Susan B. Anthony, reformer and women’s suffragist, was born in Adams, Massachusetts, to Daniel Anthony and Lucy Read, one of eight children. When Anthony was six, the family moved to Battenville, New York, where Daniel Anthony managed a large cotton mill. Due to Daniel Anthony’s Quaker heritage, the family believed in egalitarian education for their children, and Susan attended Deborah Moulson’s Female Seminary. The Anthonys prospered until the panic of 1837, when the mill closed, the children returned from boarding school, and they lost their home. Susan aided the family by teaching, but in 1845, the family moved to a farm in Rochester, New York.
After the move, Anthony taught for a decade, ending her teaching career as headmistress of the female section of Canajoharie Academy. As a teacher, Anthony enjoyed her independence but recognized the unequal pay scale between men and women. In 1849, Anthony gave her first public speech at a Daughters of Temperance meeting, starting her involvement in reform. The same year, Anthony returned to Rochester to manage the family farm and continued her involvement in temperance reform and became dedicated to the antislavery cause. Within a few years, Anthony met some of the most prominent abolitionists and women’s rights advocates—Frederick Douglass, Stephen and Abby Foster, Isaac and Amy Post, and Elizabeth Cady Stanton. Stanton called the 1848 Seneca Falls Women’s Rights Convention and, although a wife and mother, was dedicated to reforming laws to benefit women. Stanton and Anthony forged a friendship that would last more than fifty years.
When Anthony realized that women were welcome in the temperance movement only if they were taciturn and did not expect egalitarian treatment, she and Stanton founded the Women’s State Temperance Society in 1852, but left when men voted them out of their elected positions. The two wove the women’s rights and temperance movements together, going before the state legislature (the first time a women’s group in the United States did this) calling for temperance laws and, later, coeducation, women’s suffrage, liberal divorce laws, and married women’s property rights. The women donned bloomers, an outfit associated with women radicals, and called numerous women’s rights conventions. Anthony traveled extensively throughout New York, lecturing, petitioning, organizing, and fundraising. Anthony’s energy never ceased; she traveled most of her next forty years, campaigning for women’s rights. In 1855, she lectured at least once in each of New York’s sixty-two counties and was called the movement’s Napoleon.
In 1856, the American Anti-Slavery Society hired Anthony as New York’s chief agent. She served the society until the Civil War, but was disheartened with the passage of the Fifteenth Amendment in 1870, which enfranchised former male slaves but ignored women. Anthony realized that women’s suffrage might be won by the next generation.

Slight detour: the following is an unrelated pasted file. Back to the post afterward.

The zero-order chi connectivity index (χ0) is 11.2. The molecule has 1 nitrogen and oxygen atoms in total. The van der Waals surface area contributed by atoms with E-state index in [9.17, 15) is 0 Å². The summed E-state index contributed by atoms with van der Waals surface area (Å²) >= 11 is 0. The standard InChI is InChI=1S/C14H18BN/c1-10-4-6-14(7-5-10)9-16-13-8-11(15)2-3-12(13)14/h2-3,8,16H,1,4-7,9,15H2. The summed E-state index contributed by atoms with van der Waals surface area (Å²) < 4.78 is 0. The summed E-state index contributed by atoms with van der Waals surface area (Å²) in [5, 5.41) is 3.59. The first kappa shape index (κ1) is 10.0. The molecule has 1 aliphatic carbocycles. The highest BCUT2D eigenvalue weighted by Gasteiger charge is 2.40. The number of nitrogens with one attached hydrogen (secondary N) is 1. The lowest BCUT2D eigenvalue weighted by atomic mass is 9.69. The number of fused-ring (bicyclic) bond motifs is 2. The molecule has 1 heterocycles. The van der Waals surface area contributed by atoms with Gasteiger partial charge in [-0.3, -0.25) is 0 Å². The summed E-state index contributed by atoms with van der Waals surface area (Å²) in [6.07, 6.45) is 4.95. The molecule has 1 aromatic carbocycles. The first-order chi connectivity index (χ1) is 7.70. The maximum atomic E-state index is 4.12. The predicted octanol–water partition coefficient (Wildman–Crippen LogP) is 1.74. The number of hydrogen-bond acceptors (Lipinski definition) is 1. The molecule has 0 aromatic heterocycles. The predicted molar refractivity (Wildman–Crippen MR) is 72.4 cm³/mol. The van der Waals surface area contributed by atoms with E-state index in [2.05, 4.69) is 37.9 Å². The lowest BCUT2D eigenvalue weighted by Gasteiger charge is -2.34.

Anthony worked for women’s rights in numerous ways: she gave lectures; petitioned the state legislature and Congress; organized state, national, and international conventions; and formed the National Woman Suffrage Association with Stanton, which later merged with its rival, the American Woman Suffrage Association. She also wrote and distributed pamphlets, published the Revolution newspaper, had her biography written, and penned History of Woman Suffrage with Stanton and Matilda Joslyn Gage.
One of the most notable women’s rights efforts consisted of women voting, in an attempt to amend laws judicially. The suffragists tested the Constitution through the Fourteenth and Fifteenth Amendments, which linked citizenship and enfranchisement. Since women were citizens, several dozen asserted their right to vote. When they were denied the right, they intended to take their case to the Supreme Court. Anthony tried the theory in 1872 and was, surprisingly, permitted to cast a ballot. Several weeks later she was arrested for violating a federal law. Anthony’s trial was a sham; it was rescheduled in another county because the judge believed she prejudiced any possible jury. Judge Ward Hunt wrote his decision before the trial began and ordered the jury to find Anthony guilty. Clearly, Anthony did not have a fair trial. At its conclusion, Hunt only fined her, refusing to put the suffragist in jail. Because of this, she could not carry her case to the Supreme Court based on applying for a writ of habeas corpus. When Hunt asked if she had any comments at the end of the trial, Anthony lambasted him and refused to pay the $100 fine.
Undaunted by her trial ordeal, Anthony remained dedicated to her cause. She presided over the National- American Woman Suffrage Association from 1892 until her eightieth birthday in 1900. Anthony remained active in the women’s rights movement, traveling until a month before her death in Rochester. Her legacy is documented in her speeches and books but most importantly in the passage of the Nineteenth Amendment, which granted women the right to vote, in 1920. Anthony was the first nonallegorical woman to appear on U.S. currency, with the Susan B. Anthony dollar minted from 1979 to 1981 and in 1999.
HEIDI SCOTT GIUSTO
References and Further Reading
See also American Anti-Slavery Society; Douglass, Frederick; Habeas Corpus: Modern History; Stanton, Elizabeth Cady